23. missheather on Wed, 3rd Dec 2008 9:35 pm
  24. We do it for you, Superclam. ;)

    By the way, just got back from Long Island City. Even after dark the L Haus is H-I-D-E-O-U-S. Which one of those turds (by the Pulaski) do you think will have a semi drive into someone’s living room first? My money is on the neoclassical piece of crap.

  25. al oof on Thu, 4th Dec 2008 3:03 am
  26. my mom didn’t breastfeed any of us (she had 4), so if i had kids, which i won’t, and if i were to breastfeed them, which i would, except i won’t have any, i wouldn’t have her to get advice from. actually i’m pretty sure she’d give me shit for it and advise me to just not do it. my 2 sisters in law, who have both had kids, are also super anti-breastfeeding (‘it’s like giving all the poisons you’ve ever been exposed to to the kids!).

    i’ve also heard stories of babies dying when their mom’s didn’t realize they weren’t getting enough milk. a woman in the bronx went to prison for it a few years ago and it was pretty sad, at least according to what i saw, because there was really no reason she would have known anything was wrong. the doctor didn’t even tell her that there were risks to breastfeeding because she’d had a breast reduction surgery. i’m not sure how this service would help, since the women on the show i saw hadn’t realized anything was wrong, but certainly it’s not just something that comes naturally and it is something that needs to be talked about and taught.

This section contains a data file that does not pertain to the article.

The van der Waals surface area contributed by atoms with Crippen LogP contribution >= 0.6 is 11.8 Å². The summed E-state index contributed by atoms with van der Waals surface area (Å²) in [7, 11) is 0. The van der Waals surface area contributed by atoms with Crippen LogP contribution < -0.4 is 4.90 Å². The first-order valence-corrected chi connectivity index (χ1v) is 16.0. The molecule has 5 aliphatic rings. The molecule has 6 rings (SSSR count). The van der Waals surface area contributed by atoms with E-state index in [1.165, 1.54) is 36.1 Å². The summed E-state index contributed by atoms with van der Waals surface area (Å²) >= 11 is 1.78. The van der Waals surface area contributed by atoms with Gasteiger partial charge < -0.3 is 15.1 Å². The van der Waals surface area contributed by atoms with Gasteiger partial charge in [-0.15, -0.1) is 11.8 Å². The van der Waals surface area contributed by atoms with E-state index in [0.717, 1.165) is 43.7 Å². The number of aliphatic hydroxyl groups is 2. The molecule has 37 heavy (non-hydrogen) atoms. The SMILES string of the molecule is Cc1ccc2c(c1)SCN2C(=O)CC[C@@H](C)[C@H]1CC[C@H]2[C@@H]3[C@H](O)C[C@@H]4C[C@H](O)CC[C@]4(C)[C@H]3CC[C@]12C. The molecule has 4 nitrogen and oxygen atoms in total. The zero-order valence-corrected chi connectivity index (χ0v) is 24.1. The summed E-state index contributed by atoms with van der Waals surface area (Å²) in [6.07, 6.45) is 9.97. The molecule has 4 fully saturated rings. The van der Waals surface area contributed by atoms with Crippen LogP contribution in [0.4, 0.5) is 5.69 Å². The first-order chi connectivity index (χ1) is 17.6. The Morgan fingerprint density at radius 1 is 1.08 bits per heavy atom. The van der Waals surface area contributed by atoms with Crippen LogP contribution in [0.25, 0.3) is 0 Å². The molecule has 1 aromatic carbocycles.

and i have to pay a $35 dollar copay every time i see the doctor.

  27. bestviewinbrooklyn on Thu, 4th Dec 2008 9:49 am
  28. This baby is also here (and a girl this time), but she’s hanging around Sunset for now. I’m introducing her to the exquisite new architecture going up all over the neighborhood.

  29. missheather on Thu, 4th Dec 2008 10:38 am
  30. Be careful BVIB, I don’t think you want your little girl’s first word to be “Fedders”! ;)

  31. leavesofabsence on Thu, 4th Dec 2008 1:44 pm
  32. al oof:

    You can do and think what you like, in terms of feeding your kids if you ever have them. You should know, however, that, anecdotal evidence aside, nursing is superior to giving babies formula.

    Its not even debatable at this point. Case closed.

  33. missheather on Thu, 4th Dec 2008 4:25 pm
  34. In my humble the opinion the only argument that has been successfully debated in this forum (and even then, unintentionally) is one for socialized medicine.

    That way EVERYONE can have a lactation consultant. Free, no less! :)

  35. al oof on Sun, 7th Dec 2008 7:39 pm
  36. definitely socialized healthcare!

    leavesofabsence: you don’t have to convince me. i know that breastfeeding is better than not. i was just making the argument that if someone chooses to breastfeed, neither doctors nor family are necessarily a support system for it.